Social media apps endure new censorship measures


Society looks to social media to express their opinions, get their daily news and pass time.  Phones unlock and log into the most popular social media accounts daily. YouTube, Twitter and even dating sites like Bumble are now getting involved in the content being posted on their accounts. 

These sites have made an effort since the school shooting in Parkland, Florida last month to ban misleading facts and inappropriate behavior. 

According to New York Magazine, conspiracy theorists uploaded hundreds of videos onto YouTube a week after the shooting with incorrect information and conspiracy theories about the shooting and its victims being “paid actors.”

YouTube’s guidelines prohibit any videos that contain nudity or sexual content, violent or graphic content, harmful or dangerous content, hateful content, threats, spam, misleading metadata or scams. With their rules being so clear, and users continuing to break them at a constant rate, the site has decided to take measures in its own hands and crack down on its system for regulating its community. 

Each user is given a three strike policy. If someone uploads a video that breaks the rules in any way, their video is given a strike. If they get three strikes in three months YouTube terminates their entire channel without any notification.

Although YouTube is a place for people to blog about their life and opinions, there is an extreme effort being made to end the negative attention that users are gaining on this specific platform. 

 The female-driven dating app known as Bumble has announced that they would ban all of their 30 million users from posting images that display firearms on March 5. The site has put this into account for the same reason as YouTube; the mass shooting in Parkland.

They later changed the rules to allow those who have served in the military or work in law enforcement to post photos with guns only if they are in uniform. In an interview with Time, Bumble CEO Whitney Wolfe Herd made a clear stance this app, where people showcase themselves in hopes of attracting others, would not be part of the gun romanticising seen today.  After the simple, and powerful, stance was made, Bumble’s photo reporting increased more than 3,000 percent in the first day. Other than the users, the company has enforced this change by having a team of 5,000 moderators who work in all different time zones, around the clock. The monitoring of photos has already taken place, but it something that is going to take time to make completely violence free.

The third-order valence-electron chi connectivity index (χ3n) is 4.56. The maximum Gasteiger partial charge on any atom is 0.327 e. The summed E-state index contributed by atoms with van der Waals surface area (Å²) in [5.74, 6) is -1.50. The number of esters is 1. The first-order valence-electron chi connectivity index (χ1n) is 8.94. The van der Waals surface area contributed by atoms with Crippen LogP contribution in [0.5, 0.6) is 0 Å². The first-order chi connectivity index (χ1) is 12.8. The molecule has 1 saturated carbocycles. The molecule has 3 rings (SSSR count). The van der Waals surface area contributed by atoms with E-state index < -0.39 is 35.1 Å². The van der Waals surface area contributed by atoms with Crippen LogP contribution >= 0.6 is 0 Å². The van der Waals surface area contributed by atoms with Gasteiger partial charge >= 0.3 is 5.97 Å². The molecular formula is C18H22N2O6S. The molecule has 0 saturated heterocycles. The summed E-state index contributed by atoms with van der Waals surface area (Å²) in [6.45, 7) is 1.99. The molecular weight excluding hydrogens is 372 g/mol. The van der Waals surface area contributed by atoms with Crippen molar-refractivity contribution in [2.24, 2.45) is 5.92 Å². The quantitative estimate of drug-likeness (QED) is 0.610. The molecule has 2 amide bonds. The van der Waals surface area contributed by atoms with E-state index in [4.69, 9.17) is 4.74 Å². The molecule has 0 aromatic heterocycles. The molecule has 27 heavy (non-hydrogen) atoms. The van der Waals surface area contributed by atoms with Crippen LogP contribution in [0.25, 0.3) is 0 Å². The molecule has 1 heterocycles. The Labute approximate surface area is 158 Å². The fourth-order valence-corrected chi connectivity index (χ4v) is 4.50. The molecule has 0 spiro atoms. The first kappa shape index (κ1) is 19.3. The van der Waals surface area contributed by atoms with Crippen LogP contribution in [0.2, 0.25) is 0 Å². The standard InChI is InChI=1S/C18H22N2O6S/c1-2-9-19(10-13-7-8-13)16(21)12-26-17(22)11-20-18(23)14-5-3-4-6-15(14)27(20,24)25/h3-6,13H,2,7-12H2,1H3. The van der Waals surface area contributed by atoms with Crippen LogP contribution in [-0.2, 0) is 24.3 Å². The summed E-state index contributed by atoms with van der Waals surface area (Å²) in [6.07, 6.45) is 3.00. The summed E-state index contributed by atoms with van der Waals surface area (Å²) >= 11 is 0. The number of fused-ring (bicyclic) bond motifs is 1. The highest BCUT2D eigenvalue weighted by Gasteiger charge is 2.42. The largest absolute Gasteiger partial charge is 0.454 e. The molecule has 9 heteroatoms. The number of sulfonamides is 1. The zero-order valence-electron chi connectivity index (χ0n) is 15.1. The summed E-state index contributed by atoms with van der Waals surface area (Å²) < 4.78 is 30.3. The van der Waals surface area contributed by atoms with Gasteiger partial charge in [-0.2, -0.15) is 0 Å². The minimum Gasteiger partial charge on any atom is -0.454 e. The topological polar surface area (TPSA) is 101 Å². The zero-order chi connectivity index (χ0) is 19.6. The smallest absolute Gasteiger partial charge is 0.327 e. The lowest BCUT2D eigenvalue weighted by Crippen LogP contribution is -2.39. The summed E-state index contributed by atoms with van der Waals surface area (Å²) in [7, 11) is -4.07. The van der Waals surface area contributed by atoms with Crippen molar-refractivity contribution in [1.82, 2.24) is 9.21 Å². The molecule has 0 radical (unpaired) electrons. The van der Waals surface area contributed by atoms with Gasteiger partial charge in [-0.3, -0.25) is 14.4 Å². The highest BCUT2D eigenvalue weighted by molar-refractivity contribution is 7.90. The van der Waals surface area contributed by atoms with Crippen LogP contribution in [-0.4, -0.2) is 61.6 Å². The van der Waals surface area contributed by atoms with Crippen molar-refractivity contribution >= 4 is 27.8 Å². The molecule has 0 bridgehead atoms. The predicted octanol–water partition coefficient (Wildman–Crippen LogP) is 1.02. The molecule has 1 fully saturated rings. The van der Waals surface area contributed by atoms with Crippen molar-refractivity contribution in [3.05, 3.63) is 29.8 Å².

Although, these actions came during a time of heightened gun control discussions, Bumble is not trying to discriminate against anyone’s political beliefs. It want its community to stay violence 

Twitter has shared a similar struggle in regulating its Russian bots and trolls that have taken over the platform. Twitter’s CEO, Jack Dorsey, stated most efforts have shifted from encouraging conversations, debates, and critical thinking to removing content against the platform’s terms. Not that conversations is unimportant, Dorsey tweeted, “This is the approach we now need.”

As toxic conversations continue in the Twitter-sphere, it has reached the point where the company is asking for public and academic help on how to manage the tweets. Twitter’s growing aggression isn’t just about content. The company has decided to take aim at its users who are perpetrating the abuse on others. 

Just like YouTube, Twitter is a place where users can express their feelings and emotions for their friends and other accounts to see. Although an individual’s opinions can conflict with another’s, users need to think about what is proper and fair to post on the Internet. Twitter trolls are not only targeting corporations but are attacking each other. Comments on both Twitter and YouTube accounts are not only hurtful, but bullying.

As the leaders of these social media sites work on ending the violence, they ask for everyone to follow their lead and restrict their hateful content. Social media has quickly turned into a toxic arena for people to throw fighting words at one another. However, their creators and CEO’s want to turn it around and make its environment something positive.